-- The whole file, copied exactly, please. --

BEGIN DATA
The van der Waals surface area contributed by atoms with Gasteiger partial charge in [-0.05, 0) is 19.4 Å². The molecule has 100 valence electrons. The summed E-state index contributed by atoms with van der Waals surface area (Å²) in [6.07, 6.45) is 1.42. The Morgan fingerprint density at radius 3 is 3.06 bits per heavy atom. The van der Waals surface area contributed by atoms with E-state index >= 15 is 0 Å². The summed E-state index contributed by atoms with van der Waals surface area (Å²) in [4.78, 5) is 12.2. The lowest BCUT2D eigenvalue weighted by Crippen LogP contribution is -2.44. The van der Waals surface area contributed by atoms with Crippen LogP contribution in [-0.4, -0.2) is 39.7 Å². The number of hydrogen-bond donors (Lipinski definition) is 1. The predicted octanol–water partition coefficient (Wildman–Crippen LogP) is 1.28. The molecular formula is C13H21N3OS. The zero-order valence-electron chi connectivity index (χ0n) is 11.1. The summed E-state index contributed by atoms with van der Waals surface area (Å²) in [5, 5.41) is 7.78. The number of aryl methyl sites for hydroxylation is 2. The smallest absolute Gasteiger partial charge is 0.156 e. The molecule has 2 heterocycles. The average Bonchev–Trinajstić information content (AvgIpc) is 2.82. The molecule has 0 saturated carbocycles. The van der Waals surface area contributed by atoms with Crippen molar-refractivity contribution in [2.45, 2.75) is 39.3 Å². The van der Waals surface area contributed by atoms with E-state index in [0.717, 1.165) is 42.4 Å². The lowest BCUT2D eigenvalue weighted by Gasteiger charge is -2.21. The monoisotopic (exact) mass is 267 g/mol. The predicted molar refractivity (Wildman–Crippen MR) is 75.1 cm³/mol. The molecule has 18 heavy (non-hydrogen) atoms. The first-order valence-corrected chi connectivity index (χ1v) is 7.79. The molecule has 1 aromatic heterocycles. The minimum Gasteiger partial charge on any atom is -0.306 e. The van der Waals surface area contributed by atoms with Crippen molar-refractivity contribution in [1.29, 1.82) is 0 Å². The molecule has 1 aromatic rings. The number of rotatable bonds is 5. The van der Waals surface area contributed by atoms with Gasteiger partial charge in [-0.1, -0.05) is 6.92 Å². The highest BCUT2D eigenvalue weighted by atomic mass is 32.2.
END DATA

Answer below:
The van der Waals surface area contributed by atoms with Gasteiger partial charge in [-0.05, 0) is 19.4 Å². The molecule has 100 valence electrons. The summed E-state index contributed by atoms with van der Waals surface area (Å²) in [6.07, 6.45) is 1.42. The Morgan fingerprint density at radius 3 is 3.06 bits per heavy atom. The van der Waals surface area contributed by atoms with E-state index >= 15 is 0 Å². The summed E-state index contributed by atoms with van der Waals surface area (Å²) in [4.78, 5) is 12.2. The lowest BCUT2D eigenvalue weighted by Crippen LogP contribution is -2.44. The van der Waals surface area contributed by atoms with Crippen LogP contribution in [-0.4, -0.2) is 39.7 Å². The number of hydrogen-bond donors (Lipinski definition) is 1. The predicted octanol–water partition coefficient (Wildman–Crippen LogP) is 1.28. The molecular formula is C13H21N3OS. The zero-order valence-electron chi connectivity index (χ0n) is 11.1. The summed E-state index contributed by atoms with van der Waals surface area (Å²) in [5, 5.41) is 7.78. The number of aryl methyl sites for hydroxylation is 2. The smallest absolute Gasteiger partial charge is 0.156 e. The molecule has 2 heterocycles. The average Bonchev–Trinajstić information content (AvgIpc) is 2.82. The molecule has 0 saturated carbocycles. The van der Waals surface area contributed by atoms with Crippen molar-refractivity contribution in [2.45, 2.75) is 39.3 Å². The van der Waals surface area contributed by atoms with E-state index in [0.717, 1.165) is 42.4 Å². The lowest BCUT2D eigenvalue weighted by Gasteiger charge is -2.21. The monoisotopic (exact) mass is 267 g/mol. The predicted molar refractivity (Wildman–Crippen MR) is 75.1 cm³/mol. The molecule has 18 heavy (non-hydrogen) atoms. The first-order valence-corrected chi connectivity index (χ1v) is 7.79. The molecule has 1 aromatic heterocycles. The minimum Gasteiger partial charge on any atom is -0.306 e. The van der Waals surface area contributed by atoms with Crippen molar-refractivity contribution in [1.29, 1.82) is 0 Å². The molecule has 1 aromatic rings. The number of rotatable bonds is 5. The van der Waals surface area contributed by atoms with Gasteiger partial charge in [-0.1, -0.05) is 6.92 Å². The highest BCUT2D eigenvalue weighted by atomic mass is 32.2.